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dc.contributor.authorCaldwell, Adam Winston 17:23:37 (GMT) 04:50:04 (GMT)
dc.description.abstractThe scientific understanding and modeling of impacts has led to major advancements in golf equipment performance. The latest generation of drivers allow golfers to hit the ball farther compared to previous models. Simultaneously, new clubs are more forgiving, resulting in poor shots to land closer to the target. Impact models are an important tool as they allow for computer simulations and optimizations to inform design decisions. Several driver impact models have been published for this purpose. Impulse-momentum (IM) and other analytical contact models offer fast simulation times. While finite element (FE) models are used to design clubs, they were not considered here as they require orders of magnitude more compute time. Many existing impact models have no or limited experimental validation to support their conclusions. From a literature review, several impact models were considered to develop golf-specific impact models. A significant portion of this research was identifying model parameters and quantifying the accuracy of these models. This was achieved using experimental data consisting of driver and 7-iron shots by elite players. This allowed for the accuracy of these models to be compared against each other. Three IM-based impact models were used to predict the initial ball conditions for driver and 7-iron shots. The first model was referred to as the standard IM model as it followed the general methodology in the literature. The second IM-based model adds a small amount of mass to the clubhead and moves the ball centre of gravity slightly downwards to improve accuracy. These adjustments are intended to compensate for neglecting the shaft and ball deformation. The third IM-based model replaces the pure rolling assumption to allow a prescribed amount of slip at the contact point. This was motivated from experiments in the literature. The standard and adjusted IM models have been used to predict driver impacts. However, no published IM-based models exist to predict iron shots. Three continuous analytical models were also used to model golf impacts. The first model was a volumetric normal force contact model with a two-layer ball and velocity based friction model. This model captures the tangential force reversal observed in experimental studies and FE models. From a literature review, two other non-FE models were considered as they also predict this tangential force reversal. These models were extended to be suitable for modeling golf impacts. A damping parameter was added to the normal force equations to make the predicted collisions inelastic. These models were originally developed for 2D collisions against a rigid plate. Here they were extended to a 3D multibody dynamics model to predict the collision between a golf club and ball. For modeling driver impacts, the adjusted IM-based model was the most accurate overall. Ball speed was the most accurate launch condition with a mean absolute error (MAE) of 1%. The MAE for vertical launch angle and backspin was less than 10%. However, the MAE for sidespin and horizontal launch angle (azimuth) was between 30%-50%. The relative error of these two launch conditions was considerably greater for all impact models considered. For modeling iron shots, the two-layer ball with a volumetric normal force model was the most accurate of the models considered. The MAE for ball speed was 2%. The remaining relative errors were similar to the driver model. From separate experimental testing, it was shown that amateur golfers hit the ground before the ball on nearly one-third of iron shots hit off the ground. Soil mechanics models were applied to the clubhead to extend the iron impact model to predict this type of mishit. This new model with ground reaction forces was used to predict the behaviour of iron strikes for off-centre hits. This model shows that irons follow the same trends as a driver for off-centre shots. Including the ground model results in a greater distance loss and the shot being significantly offline compared to the no ground model. While no rigorous experimental validation was performed for the ground model, the decrease in ball speed is consistent with experimental observations in the literature. This new iron impact model allows for design optimizations, previously performed for drivers, to be completed with iron type clubs.en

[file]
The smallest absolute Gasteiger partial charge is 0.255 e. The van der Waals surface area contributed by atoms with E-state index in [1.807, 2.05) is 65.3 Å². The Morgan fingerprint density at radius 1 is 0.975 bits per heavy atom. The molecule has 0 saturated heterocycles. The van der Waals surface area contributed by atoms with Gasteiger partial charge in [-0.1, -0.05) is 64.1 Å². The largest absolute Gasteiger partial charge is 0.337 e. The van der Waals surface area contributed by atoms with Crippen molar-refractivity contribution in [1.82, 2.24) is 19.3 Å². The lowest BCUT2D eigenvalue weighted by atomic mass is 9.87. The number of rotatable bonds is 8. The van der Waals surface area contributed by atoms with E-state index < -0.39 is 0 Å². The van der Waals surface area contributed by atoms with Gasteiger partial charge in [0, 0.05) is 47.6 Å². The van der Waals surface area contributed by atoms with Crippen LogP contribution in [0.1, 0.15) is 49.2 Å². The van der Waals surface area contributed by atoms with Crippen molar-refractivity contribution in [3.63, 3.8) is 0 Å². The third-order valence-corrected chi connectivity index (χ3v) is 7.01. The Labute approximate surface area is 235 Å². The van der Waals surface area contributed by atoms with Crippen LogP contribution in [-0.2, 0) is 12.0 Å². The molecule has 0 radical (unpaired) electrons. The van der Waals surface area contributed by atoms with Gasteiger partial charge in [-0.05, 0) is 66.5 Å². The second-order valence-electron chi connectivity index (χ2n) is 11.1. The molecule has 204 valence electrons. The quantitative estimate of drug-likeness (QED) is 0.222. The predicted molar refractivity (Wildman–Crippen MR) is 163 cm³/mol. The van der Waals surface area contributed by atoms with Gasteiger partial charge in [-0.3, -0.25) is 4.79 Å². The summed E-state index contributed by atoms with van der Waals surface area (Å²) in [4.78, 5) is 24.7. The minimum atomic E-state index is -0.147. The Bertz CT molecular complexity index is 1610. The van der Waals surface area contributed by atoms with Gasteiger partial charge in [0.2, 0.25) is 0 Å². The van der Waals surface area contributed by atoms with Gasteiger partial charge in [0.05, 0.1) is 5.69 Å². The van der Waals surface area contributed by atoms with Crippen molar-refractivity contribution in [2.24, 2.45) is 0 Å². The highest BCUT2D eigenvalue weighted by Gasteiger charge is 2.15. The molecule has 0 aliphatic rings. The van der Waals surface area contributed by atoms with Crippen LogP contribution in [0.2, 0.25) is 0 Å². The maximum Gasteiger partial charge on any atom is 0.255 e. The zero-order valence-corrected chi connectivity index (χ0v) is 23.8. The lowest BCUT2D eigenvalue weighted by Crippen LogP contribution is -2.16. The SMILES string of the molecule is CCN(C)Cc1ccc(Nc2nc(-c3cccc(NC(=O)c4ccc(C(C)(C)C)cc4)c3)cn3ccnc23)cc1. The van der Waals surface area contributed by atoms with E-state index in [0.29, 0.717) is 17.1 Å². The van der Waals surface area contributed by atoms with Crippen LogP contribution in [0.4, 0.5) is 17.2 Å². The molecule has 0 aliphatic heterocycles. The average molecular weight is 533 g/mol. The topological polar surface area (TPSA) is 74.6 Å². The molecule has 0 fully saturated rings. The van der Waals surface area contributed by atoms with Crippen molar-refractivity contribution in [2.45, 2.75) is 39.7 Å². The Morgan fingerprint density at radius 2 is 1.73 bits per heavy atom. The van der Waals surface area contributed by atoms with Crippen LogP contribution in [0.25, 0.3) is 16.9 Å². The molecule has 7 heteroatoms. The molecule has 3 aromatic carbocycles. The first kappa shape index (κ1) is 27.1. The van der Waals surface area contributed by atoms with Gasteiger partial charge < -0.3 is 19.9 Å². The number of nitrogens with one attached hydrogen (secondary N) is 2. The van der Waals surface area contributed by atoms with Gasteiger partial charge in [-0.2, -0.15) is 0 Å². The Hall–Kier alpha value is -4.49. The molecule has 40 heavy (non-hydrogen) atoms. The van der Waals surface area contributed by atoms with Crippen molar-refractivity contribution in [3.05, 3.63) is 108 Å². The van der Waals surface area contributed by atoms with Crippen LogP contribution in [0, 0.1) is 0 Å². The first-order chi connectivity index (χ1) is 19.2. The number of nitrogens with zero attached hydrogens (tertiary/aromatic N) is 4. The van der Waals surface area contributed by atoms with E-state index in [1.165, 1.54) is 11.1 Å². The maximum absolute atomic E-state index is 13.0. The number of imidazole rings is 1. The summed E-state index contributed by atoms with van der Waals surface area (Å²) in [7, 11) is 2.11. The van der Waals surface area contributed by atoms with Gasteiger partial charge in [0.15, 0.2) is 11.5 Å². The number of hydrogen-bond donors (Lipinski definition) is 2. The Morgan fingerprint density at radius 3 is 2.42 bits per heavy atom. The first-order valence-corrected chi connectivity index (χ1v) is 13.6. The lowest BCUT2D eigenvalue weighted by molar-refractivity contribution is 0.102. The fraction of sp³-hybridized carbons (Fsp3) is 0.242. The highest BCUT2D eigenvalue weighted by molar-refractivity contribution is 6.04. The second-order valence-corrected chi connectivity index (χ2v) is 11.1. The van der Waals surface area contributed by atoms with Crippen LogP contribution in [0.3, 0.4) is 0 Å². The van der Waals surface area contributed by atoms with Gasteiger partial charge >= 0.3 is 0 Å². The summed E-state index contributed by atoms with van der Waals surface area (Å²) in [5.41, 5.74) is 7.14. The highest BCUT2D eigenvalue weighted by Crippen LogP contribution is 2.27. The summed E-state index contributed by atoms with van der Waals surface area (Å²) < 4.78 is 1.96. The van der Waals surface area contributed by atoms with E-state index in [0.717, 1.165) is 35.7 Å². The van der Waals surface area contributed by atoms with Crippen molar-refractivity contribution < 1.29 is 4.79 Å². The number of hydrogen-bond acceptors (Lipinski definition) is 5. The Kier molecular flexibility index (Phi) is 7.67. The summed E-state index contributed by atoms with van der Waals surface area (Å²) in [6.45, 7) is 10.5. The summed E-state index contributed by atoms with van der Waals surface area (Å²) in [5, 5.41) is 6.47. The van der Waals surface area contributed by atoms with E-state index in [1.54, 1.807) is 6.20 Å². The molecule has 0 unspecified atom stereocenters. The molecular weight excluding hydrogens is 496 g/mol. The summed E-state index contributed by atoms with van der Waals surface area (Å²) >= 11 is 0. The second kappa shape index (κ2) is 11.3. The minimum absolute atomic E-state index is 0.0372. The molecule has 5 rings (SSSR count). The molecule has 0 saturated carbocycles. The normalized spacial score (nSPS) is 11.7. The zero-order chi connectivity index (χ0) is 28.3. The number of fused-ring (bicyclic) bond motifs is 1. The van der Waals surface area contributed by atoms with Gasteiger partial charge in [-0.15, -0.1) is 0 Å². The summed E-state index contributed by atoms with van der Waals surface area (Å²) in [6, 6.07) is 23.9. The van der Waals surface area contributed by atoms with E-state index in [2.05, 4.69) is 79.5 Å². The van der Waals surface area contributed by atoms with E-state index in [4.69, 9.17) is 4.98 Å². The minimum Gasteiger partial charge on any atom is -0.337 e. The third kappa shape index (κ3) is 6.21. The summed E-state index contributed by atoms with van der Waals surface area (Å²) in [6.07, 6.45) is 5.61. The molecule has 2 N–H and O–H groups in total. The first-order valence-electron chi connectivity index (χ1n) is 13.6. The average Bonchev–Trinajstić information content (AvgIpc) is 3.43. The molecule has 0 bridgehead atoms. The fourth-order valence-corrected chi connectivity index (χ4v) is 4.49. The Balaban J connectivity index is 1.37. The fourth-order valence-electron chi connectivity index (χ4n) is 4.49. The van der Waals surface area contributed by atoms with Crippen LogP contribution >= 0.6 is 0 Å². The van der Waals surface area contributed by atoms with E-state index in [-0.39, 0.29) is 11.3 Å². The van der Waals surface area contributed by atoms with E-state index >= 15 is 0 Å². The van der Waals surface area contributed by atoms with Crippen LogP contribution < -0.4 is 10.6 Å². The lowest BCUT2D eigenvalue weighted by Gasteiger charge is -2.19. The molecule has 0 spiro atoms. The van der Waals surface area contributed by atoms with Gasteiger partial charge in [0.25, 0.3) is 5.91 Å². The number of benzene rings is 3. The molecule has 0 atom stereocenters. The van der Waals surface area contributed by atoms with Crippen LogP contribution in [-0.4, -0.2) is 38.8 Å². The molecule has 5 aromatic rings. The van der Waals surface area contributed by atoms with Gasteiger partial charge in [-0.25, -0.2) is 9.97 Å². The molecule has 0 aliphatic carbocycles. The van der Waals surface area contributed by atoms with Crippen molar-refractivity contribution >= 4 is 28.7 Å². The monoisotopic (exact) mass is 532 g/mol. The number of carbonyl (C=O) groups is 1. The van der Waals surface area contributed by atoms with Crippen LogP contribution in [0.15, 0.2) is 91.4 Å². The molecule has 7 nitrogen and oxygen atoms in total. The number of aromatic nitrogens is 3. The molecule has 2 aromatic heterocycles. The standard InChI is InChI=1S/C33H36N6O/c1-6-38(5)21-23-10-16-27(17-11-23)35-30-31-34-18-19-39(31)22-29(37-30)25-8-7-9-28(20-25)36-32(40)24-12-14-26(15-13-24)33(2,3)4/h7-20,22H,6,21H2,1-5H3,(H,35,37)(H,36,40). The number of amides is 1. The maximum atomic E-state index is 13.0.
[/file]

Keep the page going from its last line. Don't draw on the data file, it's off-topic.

dc.publisherUniversity of Waterlooen
dc.titleDevelopment and Comparison of 3D Dynamic Models of Golf Clubhead-Ball Impactsen
dc.typeMaster Thesisen
dc.pendingfalse Design Engineeringen Design Engineeringen of Waterlooen
uws-etd.degreeMaster of Applied Scienceen
uws-etd.embargo.terms4 monthsen
uws.contributor.advisorMcPhee, John
uws.contributor.affiliation1Faculty of Engineeringen

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